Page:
First published in 1998, this volume reflects that, ever since the publication of Edward Said’s Orientalism twenty years ago, scholars have tested his thesis against the wider application of his terms to cultural practices and the rhetoric of power. The cultural impact of the British on their colonies has been extensively investigated but only recently have scholars begun to ask in what ways British culture was transformed by its contact with the colonies.
The essays in this volume demonstrate how influential the Empire was on British culture from the late eighteenth to early twentieth centuries. They show how, from cross-cultural cross-dressing to Buddhism, British artists and writers appropriated unfamiliar and challenging aspects of the culture of the Empire for their own purposes. An examination is also made of the extent to which colonized people engaged in the orientalising discourse, amending and subverting it, even re-applying its stereotypes to the British themselves. Finally, two essays explore instances of the exchange of ideas between colonies.
Several of the essays are based on papers given at the 1996 Conference of the College Arts Association.
1. Orientalism Transposed: the ‘Easternization’ of Britain and Interventions to Colonial Discourse. Julie F. Codell and Dianne Sachko Macleod. Part 1. Identity, Agency and Masquerade. 2. Resistance and Performance: Native Informant Discourse in the Biographies of Maharaja Sayaji Rao III of Baroda (1863-1939). Julie F. Codell. 3. About Face: Sir David Wilkie’s Portrait of Mehemet Ali, Pasha of Egypt. Emily M. Weeks. 4. Cross-Cultural Cross-Dressing: Class, Gender and Modernist Sexual Identity. Dianne Sachko Macleod. Part 2. The Aesthetics of the Colonial Gaze. 5. The Memsehib’s Brush: Anglo-Indian Women and the Art of the Picturesque, 1830-1880. Romita Ray. 6. To See or Not to See: Conflicting Eyes in the Travel Art of Augustus Earle. Leonard Bell. 7. ‘Beyond the Stretch of Labouring Thought Sublime’: Romanticism, Post-Colonial Theory and the Transmission of Sanskrit Texts. Kathryn S. Freeman. 8. Cameron’s Photographic Double Takes. Jeff Rosen. Part 3. Intercoloniality. 9. Death, Glory, Empire: Art. Barbara Groseclose. 10. Tipu Sultan of Mysore and British Medievalism in the Paintings of Mather Brown. Constance C. McPhee.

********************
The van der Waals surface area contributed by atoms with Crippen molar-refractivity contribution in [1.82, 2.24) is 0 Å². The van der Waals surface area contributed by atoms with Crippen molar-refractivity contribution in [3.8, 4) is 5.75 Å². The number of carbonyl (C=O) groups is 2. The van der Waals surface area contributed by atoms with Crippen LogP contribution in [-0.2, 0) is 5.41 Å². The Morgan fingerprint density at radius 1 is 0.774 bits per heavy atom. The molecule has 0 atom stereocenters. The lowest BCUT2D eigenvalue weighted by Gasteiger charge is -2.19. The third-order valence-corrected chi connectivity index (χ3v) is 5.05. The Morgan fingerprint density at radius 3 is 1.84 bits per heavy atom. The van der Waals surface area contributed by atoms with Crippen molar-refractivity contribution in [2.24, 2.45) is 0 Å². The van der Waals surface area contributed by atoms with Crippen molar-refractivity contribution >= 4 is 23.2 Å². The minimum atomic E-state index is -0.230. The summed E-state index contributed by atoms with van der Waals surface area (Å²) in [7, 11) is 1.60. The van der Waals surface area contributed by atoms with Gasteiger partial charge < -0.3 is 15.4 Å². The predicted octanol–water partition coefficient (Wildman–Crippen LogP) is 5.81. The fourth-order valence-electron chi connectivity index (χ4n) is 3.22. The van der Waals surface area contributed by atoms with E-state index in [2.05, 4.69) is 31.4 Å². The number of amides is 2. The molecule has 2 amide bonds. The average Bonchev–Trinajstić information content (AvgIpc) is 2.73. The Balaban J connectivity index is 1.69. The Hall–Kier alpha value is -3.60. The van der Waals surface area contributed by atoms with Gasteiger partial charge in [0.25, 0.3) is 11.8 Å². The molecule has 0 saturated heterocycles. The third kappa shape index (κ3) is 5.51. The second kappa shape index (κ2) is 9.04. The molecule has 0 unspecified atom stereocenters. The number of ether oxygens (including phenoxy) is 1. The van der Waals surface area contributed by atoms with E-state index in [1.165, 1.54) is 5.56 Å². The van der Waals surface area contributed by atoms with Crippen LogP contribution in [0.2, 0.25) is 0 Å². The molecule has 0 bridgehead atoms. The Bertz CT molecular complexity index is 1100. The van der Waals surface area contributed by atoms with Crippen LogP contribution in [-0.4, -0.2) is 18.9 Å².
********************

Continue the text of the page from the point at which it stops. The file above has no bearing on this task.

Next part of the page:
Are there elusive titles that you need and have been trying to source for years but thought that you would never be able to find?
Well this may be the end of your quest – here is a fantastic opportunity for you to discover past brilliance and purchase previously out of print and unavailable titles by some of the world’s most eminent academic scholars.
Drawing from over 100 years of innovative, cutting-edge publishing, Routledge Revivals is an exciting programme whereby key titles from the distinguished and extensive backlist of the many acclaimed imprints associated with Routledge will be re-issued.
The programme draws upon the illustrious backlists of Kegan Paul, Trench & Trubner, Routledge & Kegan Paul, Methuen, Allen & Unwin and Routledge itself.
Routledge Revivals spans the whole of the Humanities and Social Sciences, and includes works by some of the world’s greatest thinkers including Emile Durkheim, Max Weber, Simone Weil, Martin Buber, Karl Jaspers and Max Beloff.
If you are interested in Revivals in the Behavioral Sciences, please visit https://www.routledge.com/series/PSYREVIVALS